Having a plan in place outlining the optimum sequence for jobs and their associated recommended routes is pointless if it is not adhered to but a driver’s local knowledge and years of experience can also be useful and can be factored in, assuming that is doesn’t conflict with company KPIs.
The Microlise Journey Debrief function within Journey Management allows managers to get an overview of route adherence along with a host of other information about what happened on route.
Drivers who may have infringed journey requirements are flagged for debrief. A debrief report can be generated for flagged drivers including information around route adherence, schedule and sequence adherence, unscheduled stops and planned distance vs actual distance travelled.
Drivers are invited to a debrief meeting where the exceptions generated in the Journey Debrief report are discussed. At the meeting, drivers have an opportunity to explain the issues involved and provide feedback on their experience, while managers have an opportunity to reinforce the importance of compliance if appropriate, and the reasoning behind it from a company perspective.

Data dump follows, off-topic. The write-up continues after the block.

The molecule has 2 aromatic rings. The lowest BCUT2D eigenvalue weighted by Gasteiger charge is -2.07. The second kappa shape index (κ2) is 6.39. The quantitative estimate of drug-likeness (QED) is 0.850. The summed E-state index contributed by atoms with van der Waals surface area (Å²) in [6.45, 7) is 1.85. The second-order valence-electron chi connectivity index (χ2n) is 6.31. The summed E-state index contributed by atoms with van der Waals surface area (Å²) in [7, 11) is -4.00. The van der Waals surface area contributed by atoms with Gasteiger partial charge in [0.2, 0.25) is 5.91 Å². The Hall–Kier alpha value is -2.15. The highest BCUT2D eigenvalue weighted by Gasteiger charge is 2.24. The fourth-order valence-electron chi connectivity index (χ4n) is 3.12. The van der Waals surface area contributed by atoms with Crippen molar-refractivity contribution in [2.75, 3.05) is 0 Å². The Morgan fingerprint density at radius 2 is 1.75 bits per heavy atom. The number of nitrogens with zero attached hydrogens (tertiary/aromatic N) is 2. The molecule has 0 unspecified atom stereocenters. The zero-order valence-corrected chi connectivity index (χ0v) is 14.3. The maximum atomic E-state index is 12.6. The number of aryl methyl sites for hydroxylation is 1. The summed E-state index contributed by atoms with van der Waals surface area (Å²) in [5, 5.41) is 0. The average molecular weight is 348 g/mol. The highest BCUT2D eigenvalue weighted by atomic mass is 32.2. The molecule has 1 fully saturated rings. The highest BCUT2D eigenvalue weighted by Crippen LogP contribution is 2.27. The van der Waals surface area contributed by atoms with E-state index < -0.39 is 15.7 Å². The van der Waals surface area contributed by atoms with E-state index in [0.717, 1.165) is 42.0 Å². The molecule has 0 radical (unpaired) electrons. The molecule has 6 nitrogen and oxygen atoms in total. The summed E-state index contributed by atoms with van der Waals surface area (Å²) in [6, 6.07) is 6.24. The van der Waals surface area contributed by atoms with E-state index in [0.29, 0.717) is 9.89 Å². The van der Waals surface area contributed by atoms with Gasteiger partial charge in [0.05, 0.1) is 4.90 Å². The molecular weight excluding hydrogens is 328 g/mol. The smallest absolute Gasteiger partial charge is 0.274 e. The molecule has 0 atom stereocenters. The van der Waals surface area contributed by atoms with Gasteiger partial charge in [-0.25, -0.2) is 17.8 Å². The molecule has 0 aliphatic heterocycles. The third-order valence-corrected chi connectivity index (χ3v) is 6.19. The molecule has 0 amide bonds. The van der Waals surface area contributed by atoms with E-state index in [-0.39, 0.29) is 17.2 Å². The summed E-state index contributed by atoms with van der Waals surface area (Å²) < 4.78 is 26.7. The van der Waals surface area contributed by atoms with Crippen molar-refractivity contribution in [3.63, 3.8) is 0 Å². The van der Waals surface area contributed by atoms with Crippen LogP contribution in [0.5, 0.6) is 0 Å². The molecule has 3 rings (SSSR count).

Plan vs Actual (PvA) Reports
The PvA Report provides a focus for unplanned jobs. It’s always worth considering jobs that were not in the plan to begin with, especially if they are regularly added after a plan has been finalised. It enables questions to be asked – Why are they not in the plan? How do these jobs impact the work in the plan? – and highlights subsequent improvements that could be made.
PvA reports can be run by depot, by legs, by driver, by team lead or as a consolidated PvA. The report highlights performance of the fleet against what was planned. Information includes more / less miles driven and whether it was within tolerance, if the trips were executed as planned or not, whether they were tracked, any unplanned or amended deliveries along with an overview. It also provides the ability to drill down into exceptions for more information.
This report provides managers with an overview of how the operation is performing against plan within a given timeframe and an indication as to where improvements can be made.
Microlise also provides a suite of reports geared towards more focussed KPIs. When a problem has been identified, managers may wish to target improvements in these specific areas. Reports include turnaround time, plan on time, delivery performance, site / depot geofence delivery window accuracy and more.